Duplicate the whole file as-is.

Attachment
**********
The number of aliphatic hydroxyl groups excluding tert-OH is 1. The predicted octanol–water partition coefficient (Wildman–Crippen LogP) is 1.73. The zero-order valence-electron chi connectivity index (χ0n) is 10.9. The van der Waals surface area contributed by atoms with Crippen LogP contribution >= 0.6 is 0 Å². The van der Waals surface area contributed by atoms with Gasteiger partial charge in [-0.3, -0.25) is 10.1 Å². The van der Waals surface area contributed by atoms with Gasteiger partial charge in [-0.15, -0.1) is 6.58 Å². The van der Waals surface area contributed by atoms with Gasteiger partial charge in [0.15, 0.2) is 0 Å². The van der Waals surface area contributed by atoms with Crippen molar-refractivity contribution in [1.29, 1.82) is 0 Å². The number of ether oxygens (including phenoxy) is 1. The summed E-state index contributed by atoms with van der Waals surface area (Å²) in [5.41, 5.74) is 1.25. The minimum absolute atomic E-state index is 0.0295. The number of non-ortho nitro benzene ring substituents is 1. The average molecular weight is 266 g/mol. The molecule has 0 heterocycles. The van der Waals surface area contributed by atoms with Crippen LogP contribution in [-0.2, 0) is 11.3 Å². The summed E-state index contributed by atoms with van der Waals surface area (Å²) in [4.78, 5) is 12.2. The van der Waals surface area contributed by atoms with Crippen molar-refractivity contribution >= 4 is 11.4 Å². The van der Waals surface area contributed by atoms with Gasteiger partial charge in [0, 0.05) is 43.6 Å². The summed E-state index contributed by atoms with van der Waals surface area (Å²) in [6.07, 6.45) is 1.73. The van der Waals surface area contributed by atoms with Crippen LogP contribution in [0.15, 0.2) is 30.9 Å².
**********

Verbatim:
The number of aliphatic hydroxyl groups excluding tert-OH is 1. The predicted octanol–water partition coefficient (Wildman–Crippen LogP) is 1.73. The zero-order valence-electron chi connectivity index (χ0n) is 10.9. The van der Waals surface area contributed by atoms with Crippen LogP contribution >= 0.6 is 0 Å². The van der Waals surface area contributed by atoms with Gasteiger partial charge in [-0.3, -0.25) is 10.1 Å². The van der Waals surface area contributed by atoms with Gasteiger partial charge in [-0.15, -0.1) is 6.58 Å². The van der Waals surface area contributed by atoms with Gasteiger partial charge in [0.15, 0.2) is 0 Å². The van der Waals surface area contributed by atoms with Crippen molar-refractivity contribution in [1.29, 1.82) is 0 Å². The number of ether oxygens (including phenoxy) is 1. The summed E-state index contributed by atoms with van der Waals surface area (Å²) in [5.41, 5.74) is 1.25. The minimum absolute atomic E-state index is 0.0295. The number of non-ortho nitro benzene ring substituents is 1. The average molecular weight is 266 g/mol. The molecule has 0 heterocycles. The van der Waals surface area contributed by atoms with Crippen LogP contribution in [-0.2, 0) is 11.3 Å². The summed E-state index contributed by atoms with van der Waals surface area (Å²) in [4.78, 5) is 12.2. The van der Waals surface area contributed by atoms with Crippen molar-refractivity contribution >= 4 is 11.4 Å². The van der Waals surface area contributed by atoms with Gasteiger partial charge in [0, 0.05) is 43.6 Å². The summed E-state index contributed by atoms with van der Waals surface area (Å²) in [6.07, 6.45) is 1.73. The van der Waals surface area contributed by atoms with Crippen LogP contribution in [0.15, 0.2) is 30.9 Å².